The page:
Daily Domer: Rubber-Necking the Irish
SOUTH BEND, Ind. -- The numbers are fluid, but if you search stories on the web for the past two weeks you will find that no head coach, with the exception of Florida's Urban Meyer, is written about more than Charlie Weis. And if you were to eliminate the stories that pertain to Meyer possibly leaving the Brigadoon that is Gainesville for the "Deadliest Catch" climes of South Bend, then Weis may be number one.
Nick Saban. Mack Brown. Brian Kelly. The Patterson/Petersen duo, Gary and Chris. None of them have had even half the stories being written about them that Weis does even though all five of them have guided their teams to undefeated seasons thus far. Weis' team, as you know, is but 6-4.
Of course, Weis is a hot topic because he is on a very hot seat. But so is Mark Mangino. Dan Hawkins. Al Groh. Steve Kragthorpe. None but Mangino even merit a mention on "SportsCenter" and the Kansas coach is only drawing attention because his players, mired in a five-game losing streak, have suddenly realized that he is allegedly abusive.
Hey, I have to be here (notice the name of this column). But you don't. Nor does ESPN radio, which led off its 4 p.m. broadcast on Wednesday with a debate on whether "Notre Dame is the best coaching job in the country" (I imagine if you asked Weis his opinion this week, you'd be met with a sarcastic scowl).
Granted, when the nation's most loved and hated program is in disarray, everyone slows down to gawk at the carnage. If it were just about an overweight coach with one foot in the grave, Mangino would be getting equal time on ESPN. But he isn't.
Notre Dame has been an average football program, in terms of its won-loss record, this entire decade (70-49 since 2000). In fact, the 2000s' mark the first decade that the Irish have failed to finish in the top five of at least one final A.P. poll. And maybe if the Irish throw together a couple more decades in a row like the present one, the program will indeed have only a vestigial link to college football supremacy.
But in 2009, people still care. Some care because they love Notre Dame and not an insignificant number of people care because they despise the school. "It's like the Yankees," says senior defensive end John Ryan.
Except that the Yankees are World Series champions.
Will the Irish ever win another national championship?
Who knows? What I do know is that people have been posing that question as far back as when Knute Rockne perished in a plane crash in 1931.
Senior wide receiver Robby Parris met the media on Tuesday night wearing a pair of shoulder pads underneath his standard-issue green ND polo shirt. Just because. That's Robby Parris.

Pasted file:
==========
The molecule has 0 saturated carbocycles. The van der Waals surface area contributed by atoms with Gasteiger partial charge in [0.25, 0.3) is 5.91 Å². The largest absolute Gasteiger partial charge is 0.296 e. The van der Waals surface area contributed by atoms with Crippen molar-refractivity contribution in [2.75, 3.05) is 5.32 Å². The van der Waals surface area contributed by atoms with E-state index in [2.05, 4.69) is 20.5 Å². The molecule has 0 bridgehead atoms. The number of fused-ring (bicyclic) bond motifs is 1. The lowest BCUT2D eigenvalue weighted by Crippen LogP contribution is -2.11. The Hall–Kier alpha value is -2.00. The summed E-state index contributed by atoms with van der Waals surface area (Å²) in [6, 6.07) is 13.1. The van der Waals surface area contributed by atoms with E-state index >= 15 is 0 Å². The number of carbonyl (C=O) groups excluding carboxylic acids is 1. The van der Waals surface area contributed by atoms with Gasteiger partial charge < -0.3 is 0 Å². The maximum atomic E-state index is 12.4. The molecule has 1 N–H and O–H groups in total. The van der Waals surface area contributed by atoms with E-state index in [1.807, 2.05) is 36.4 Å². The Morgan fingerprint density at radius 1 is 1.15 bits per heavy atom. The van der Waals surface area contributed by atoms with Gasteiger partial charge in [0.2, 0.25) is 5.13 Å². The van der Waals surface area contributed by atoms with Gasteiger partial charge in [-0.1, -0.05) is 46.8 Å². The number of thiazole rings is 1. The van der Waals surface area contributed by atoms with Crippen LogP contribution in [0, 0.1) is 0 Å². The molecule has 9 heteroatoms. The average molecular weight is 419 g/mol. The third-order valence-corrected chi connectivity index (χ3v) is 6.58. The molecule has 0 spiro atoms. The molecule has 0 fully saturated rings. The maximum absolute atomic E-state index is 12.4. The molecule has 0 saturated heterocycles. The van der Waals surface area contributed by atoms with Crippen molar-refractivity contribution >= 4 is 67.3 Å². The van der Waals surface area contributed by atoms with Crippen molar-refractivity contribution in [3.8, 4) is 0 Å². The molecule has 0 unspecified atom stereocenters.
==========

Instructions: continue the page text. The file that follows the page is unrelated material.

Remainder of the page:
Running back James Aldridge, also a senior, is listed as a starter at fullback this week. Aldridge has not started a game this season. His last carry came five games ago versus USC, on a fourth-and-1 call in the third quarter that went for no gain.
Notre Dame is a six-point favorite on Saturday versus a Connecticut team that has lost all five of its games by four points or less. Also, the Huskies are coming off a bye week. Additionally, all five schools that beat the Huskies are either ranked or received votes in this week's AP poll: Cincinnati is No. 5, Pittsburgh is No. 8, Rutgers is No. 25, North Carolina received the most votes (144) of any unranked team, and West Virginia received eight votes. Either Vegas truly believes that the Irish will come out fired up for the seniors' final home game, or they're counting on you to believe that.
A lot of people know that Stanford went for two against USC last week leading 48-21 midway through the fourth quarter, and most people also know that the Trojans stopped the play. If you have not seen the play (I was unable to find it on YouTube), it is worth noting that Toby Gerhart (called "pure muscle" by his girlfriend, a Stanford swimmer) took a handoff and was met head-on at the goal line by USC's Taylor Mays, who knocked him backward.
Gerhart is a Heisman candidate and a deserving one. But it bears noting that perhaps the only offensive player who knocked heads at full speed with the 6-3, 230-pound Mays and got the better of it was Golden Tate.
Just another piece of the legend.
Gerhart and Tate, by the way, have as good a balance as any two players you'll see in college football. The sideline "tackles" Tate as often as a defensive back actually does.